-Iris West, Barry’s love interest, comes off as incredibly unlikeable. I’d have thanked Professor Zoom for offing her, but at least she is shown to be fairly smart and independent in her own way, even if she doesn't consider forensic investigation to be a “real job”. Too bad shows like CSI would take a few decades to come en vogue. From the very first story, it’s apparent her function will be to complain about how slow Barry is and how she wishes he was more like the Flash, with  Barry then winking at the reader. While this is the formula sometimes, it’s played with consistently enough that it doesn’t reach “Lois thinks Superman is Clark then decides he isn’t” levels of monotony.
-The villains are awesomely inventive and well-used, although Infantino tends to re-use similar costume motifs. Captain Cold is shown to have traces of the sense of honor that would later be made into his defining trait, as he refuses to shoot a guard and tries to avoid harming civilians. Mr. Element/Dr. Alchemy is the closest thing Flash has to an archenemy in this volume, being the only recurring villain and actually being called “archenemy” twice. For someone so inconsistent he’d change his costume and name after just one appearance, he’s a surprisingly formidable adversary and actually does his best to make sure his traps are escape-proof. If you forgive the sheer brazen silliness of his second appearance (he conveniently has a cellmate who has the philosopher’s stone hidden in his apartment drawer), he shows enough promise that it’s a shame he wasn’t built up after this. Instead he just sinks into the background, like the Ultra-Humanite, Hugo Strange, the Vulture, the Owl and other potential/early archenemies who were squandered by dumb writers. Poor guy doesn’t even have a Wikipedia article! Barry Allen’s original arch foe deserves better. With the DC reboot coming up, maybe he’ll have a chance.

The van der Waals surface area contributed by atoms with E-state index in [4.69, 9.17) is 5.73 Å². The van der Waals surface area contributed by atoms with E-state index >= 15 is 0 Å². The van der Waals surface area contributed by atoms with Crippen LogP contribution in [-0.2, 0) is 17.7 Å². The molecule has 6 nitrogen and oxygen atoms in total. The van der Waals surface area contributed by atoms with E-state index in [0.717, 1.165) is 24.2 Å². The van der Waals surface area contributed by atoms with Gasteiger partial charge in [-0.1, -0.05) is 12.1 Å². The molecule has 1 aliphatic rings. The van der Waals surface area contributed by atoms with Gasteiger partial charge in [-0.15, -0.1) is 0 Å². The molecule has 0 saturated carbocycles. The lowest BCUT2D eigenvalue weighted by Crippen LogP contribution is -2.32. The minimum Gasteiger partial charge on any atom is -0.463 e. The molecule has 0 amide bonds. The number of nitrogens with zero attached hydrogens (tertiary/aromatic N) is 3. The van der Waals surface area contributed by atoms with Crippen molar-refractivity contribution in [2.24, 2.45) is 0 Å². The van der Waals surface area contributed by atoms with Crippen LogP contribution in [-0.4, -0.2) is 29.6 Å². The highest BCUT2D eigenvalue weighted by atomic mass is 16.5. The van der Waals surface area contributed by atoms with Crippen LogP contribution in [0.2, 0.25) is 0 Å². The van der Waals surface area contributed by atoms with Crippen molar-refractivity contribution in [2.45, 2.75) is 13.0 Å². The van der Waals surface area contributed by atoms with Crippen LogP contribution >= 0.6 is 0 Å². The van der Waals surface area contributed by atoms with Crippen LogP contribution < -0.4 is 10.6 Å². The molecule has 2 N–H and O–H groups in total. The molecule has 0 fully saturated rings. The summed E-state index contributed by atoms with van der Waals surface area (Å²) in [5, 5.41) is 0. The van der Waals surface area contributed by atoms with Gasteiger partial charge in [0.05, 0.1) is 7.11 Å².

- Gorilla Grodd is a non-entity. Up until Professor Zoom claimed the title of Barry’s arch-foe by killing Iris, the sporadically appearing evil gorilla Grodd was generally considered the main villain of the series along with Mirror Master. In his debut, he’s a total non-entity; with most of the story being a convoluted mystery over whether or not an actor who plays gorillas is having blackouts where he commits crimes, as well as a subplot about a super-fast car. Surprisingly enough, the Pied Piper, who debuts in the same issue and was for years considered a joke of a villain before reforming and coming out (he was easily the best written gay character in comics for years), is a delightfully wicked nemesis, and comes closest of all villains next to Dr. Alchemy in this volume to killing our hero. You’d think that DC, who loved slapping gorillas onto covers in those days, would have given the Grodd story cover-focus, as it’s longer, but Piper wins the cover. He deserves to, his story has a great eerie opening with criminals abandoning their crimes halfway through to answer the Piper’s call, and an awesome scene where he summons a tidal wave from a park pond. Too bad this story is much too short.
-The stories come to fall into two categories eventually; Flash fights a menace from beyond, like from outer space, the past, the future or a hidden city. Or he fights an ordinary crook who gains superpowers somehow. Thankfully, each story is handled uniquely, all of them are worth a read, and while only a handful struck me as excellent, only the debuts of Mirror-Master & Grodd struck me as actually bad.
So all in all, these comics are as good as you can get (without getting too good) when it comes to superhero comics from a simpler time. I recommend this tiny Chronicles edition because it’s a great sampler; you can decide for yourself about the quality of these stories and if you want more, rather than getting the huge Showcase edition and being swamped with tons of stories you may hate. The charm of these stories is most apparent in small doses. Also, if you’re adverse to the Silver Age but want to read these stories, I’d recommend not trying to read this whole thing in one sitting like a modern graphic novel.